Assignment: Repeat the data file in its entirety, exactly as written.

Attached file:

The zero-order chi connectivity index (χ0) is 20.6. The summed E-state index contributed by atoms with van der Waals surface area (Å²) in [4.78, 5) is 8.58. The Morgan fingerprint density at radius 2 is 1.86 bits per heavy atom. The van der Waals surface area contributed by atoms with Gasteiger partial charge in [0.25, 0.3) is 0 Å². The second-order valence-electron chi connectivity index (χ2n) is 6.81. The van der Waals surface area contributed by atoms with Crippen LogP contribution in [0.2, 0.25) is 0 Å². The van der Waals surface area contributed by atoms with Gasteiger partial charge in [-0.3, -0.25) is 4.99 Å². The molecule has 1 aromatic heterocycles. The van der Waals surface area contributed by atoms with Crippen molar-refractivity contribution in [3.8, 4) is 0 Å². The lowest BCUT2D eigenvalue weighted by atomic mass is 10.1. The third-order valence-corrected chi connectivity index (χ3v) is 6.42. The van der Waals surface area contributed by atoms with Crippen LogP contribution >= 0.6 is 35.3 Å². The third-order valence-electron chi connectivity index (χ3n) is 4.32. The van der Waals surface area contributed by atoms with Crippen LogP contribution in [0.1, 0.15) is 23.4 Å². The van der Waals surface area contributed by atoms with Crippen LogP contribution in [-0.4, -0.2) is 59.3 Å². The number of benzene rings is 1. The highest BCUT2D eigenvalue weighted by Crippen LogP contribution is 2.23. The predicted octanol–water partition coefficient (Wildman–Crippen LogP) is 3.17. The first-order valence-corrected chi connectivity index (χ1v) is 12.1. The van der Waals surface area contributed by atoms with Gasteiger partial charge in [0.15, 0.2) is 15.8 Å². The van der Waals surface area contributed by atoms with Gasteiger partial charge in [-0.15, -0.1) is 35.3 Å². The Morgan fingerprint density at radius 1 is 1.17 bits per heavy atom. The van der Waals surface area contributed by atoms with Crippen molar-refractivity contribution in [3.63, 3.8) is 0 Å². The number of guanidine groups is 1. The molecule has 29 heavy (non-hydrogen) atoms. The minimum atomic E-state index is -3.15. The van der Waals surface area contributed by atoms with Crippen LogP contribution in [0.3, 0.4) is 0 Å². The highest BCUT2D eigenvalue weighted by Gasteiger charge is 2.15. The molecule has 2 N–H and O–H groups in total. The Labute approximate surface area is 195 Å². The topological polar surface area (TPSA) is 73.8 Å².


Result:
The zero-order chi connectivity index (χ0) is 20.6. The summed E-state index contributed by atoms with van der Waals surface area (Å²) in [4.78, 5) is 8.58. The Morgan fingerprint density at radius 2 is 1.86 bits per heavy atom. The van der Waals surface area contributed by atoms with Gasteiger partial charge in [0.25, 0.3) is 0 Å². The second-order valence-electron chi connectivity index (χ2n) is 6.81. The van der Waals surface area contributed by atoms with Crippen LogP contribution in [0.2, 0.25) is 0 Å². The van der Waals surface area contributed by atoms with Gasteiger partial charge in [-0.3, -0.25) is 4.99 Å². The molecule has 1 aromatic heterocycles. The van der Waals surface area contributed by atoms with Crippen molar-refractivity contribution in [3.8, 4) is 0 Å². The lowest BCUT2D eigenvalue weighted by atomic mass is 10.1. The third-order valence-corrected chi connectivity index (χ3v) is 6.42. The van der Waals surface area contributed by atoms with Crippen LogP contribution >= 0.6 is 35.3 Å². The third-order valence-electron chi connectivity index (χ3n) is 4.32. The van der Waals surface area contributed by atoms with Crippen LogP contribution in [0.1, 0.15) is 23.4 Å². The van der Waals surface area contributed by atoms with Crippen LogP contribution in [-0.4, -0.2) is 59.3 Å². The number of benzene rings is 1. The highest BCUT2D eigenvalue weighted by Crippen LogP contribution is 2.23. The predicted octanol–water partition coefficient (Wildman–Crippen LogP) is 3.17. The first-order valence-corrected chi connectivity index (χ1v) is 12.1. The van der Waals surface area contributed by atoms with Gasteiger partial charge in [0.15, 0.2) is 15.8 Å². The van der Waals surface area contributed by atoms with Gasteiger partial charge in [-0.15, -0.1) is 35.3 Å². The Morgan fingerprint density at radius 1 is 1.17 bits per heavy atom. The van der Waals surface area contributed by atoms with Crippen molar-refractivity contribution in [3.63, 3.8) is 0 Å². The number of guanidine groups is 1. The molecule has 29 heavy (non-hydrogen) atoms. The minimum atomic E-state index is -3.15. The van der Waals surface area contributed by atoms with Crippen LogP contribution in [0.3, 0.4) is 0 Å². The highest BCUT2D eigenvalue weighted by Gasteiger charge is 2.15. The molecule has 2 N–H and O–H groups in total. The Labute approximate surface area is 195 Å². The topological polar surface area (TPSA) is 73.8 Å².